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Abbot Patrick Regan poses in front of a newly-painted portrait by local artist Lyn Taylor.


Many Saint Ben alumni from the 1970s through the 1990s will remember taking Abbot Patrick Regan's liturgy course. Now they can review some of what they learned by reading his book, Advent to Pentecost: Comparing the Seasons in the Ordinary and Extraordinary Forms of the Roman Rite, scheduled for publication by Liturgical Press this October.

Abbot Patrick considers the book a distillation of the knowledge he gleaned over the years both as a professor of liturgy and as abbot, through preaching for the Triduum services. He describes it as an attempt to provide the catechesis that, in large part, was lacking when the postconciliar missal was introduced some 40 years ago. It contains a comparison of the prayers and prefaces, readings and rubrics, calendar and chants of the 1962 Missal with the missal revised following the Second Vatican Council, now in its third edition. The result is a striking demonstration of the splendor and superiority of the reformed missal over its predecessor, at least as far as the liturgical year is concerned.

In answer to a question about the intended audience of the book, Abbot Patrick said that it would be of particular interest to bishops, priests, and all Church ministers, especially anyone involved in planning liturgies. But he hoped Catholics in general would use it as an introduction to the spiritual richness and depth of the reformed liturgy, as opposed to the preconciliar one.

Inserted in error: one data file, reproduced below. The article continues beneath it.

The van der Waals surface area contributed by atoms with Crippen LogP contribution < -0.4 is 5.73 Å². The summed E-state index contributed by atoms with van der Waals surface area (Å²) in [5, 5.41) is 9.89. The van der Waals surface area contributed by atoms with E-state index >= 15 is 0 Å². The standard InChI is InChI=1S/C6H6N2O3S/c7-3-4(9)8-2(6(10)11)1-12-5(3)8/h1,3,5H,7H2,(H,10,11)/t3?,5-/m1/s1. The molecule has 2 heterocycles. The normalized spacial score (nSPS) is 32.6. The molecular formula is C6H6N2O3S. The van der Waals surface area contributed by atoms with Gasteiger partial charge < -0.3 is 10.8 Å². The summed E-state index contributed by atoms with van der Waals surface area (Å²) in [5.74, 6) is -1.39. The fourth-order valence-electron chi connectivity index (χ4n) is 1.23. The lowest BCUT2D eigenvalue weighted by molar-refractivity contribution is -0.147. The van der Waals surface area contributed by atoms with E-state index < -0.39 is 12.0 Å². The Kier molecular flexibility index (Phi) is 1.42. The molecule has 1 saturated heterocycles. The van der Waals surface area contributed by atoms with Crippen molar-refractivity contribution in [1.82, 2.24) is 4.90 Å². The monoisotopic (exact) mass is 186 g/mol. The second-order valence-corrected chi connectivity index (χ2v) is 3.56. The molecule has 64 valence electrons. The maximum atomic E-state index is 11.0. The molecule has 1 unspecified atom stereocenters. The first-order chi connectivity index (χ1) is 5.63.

After serving as abbot of Saint Joseph Abbey for almost 20 years, Abbot Patrick began teaching at the Pontifical Athenaeum of Sant Anselmo in Rome, where he is a professor of liturgy and sacramental theology. He also serves as junior master of the temporary professed monks studying there, as well as guestmaster. When the opportunity arises, he takes photographs of places he visits. These photos can be found on his shutterfly account, here.

Abbot Patrick, who holds degrees from Notre Dame Seminary, Saint John's University in Collegeville, Minn., and a doctorate from the Institut Supèrieur de Liturgie in Paris, has published numerous articles in liturgical and spiritual journals and given lectures on liturgical topics.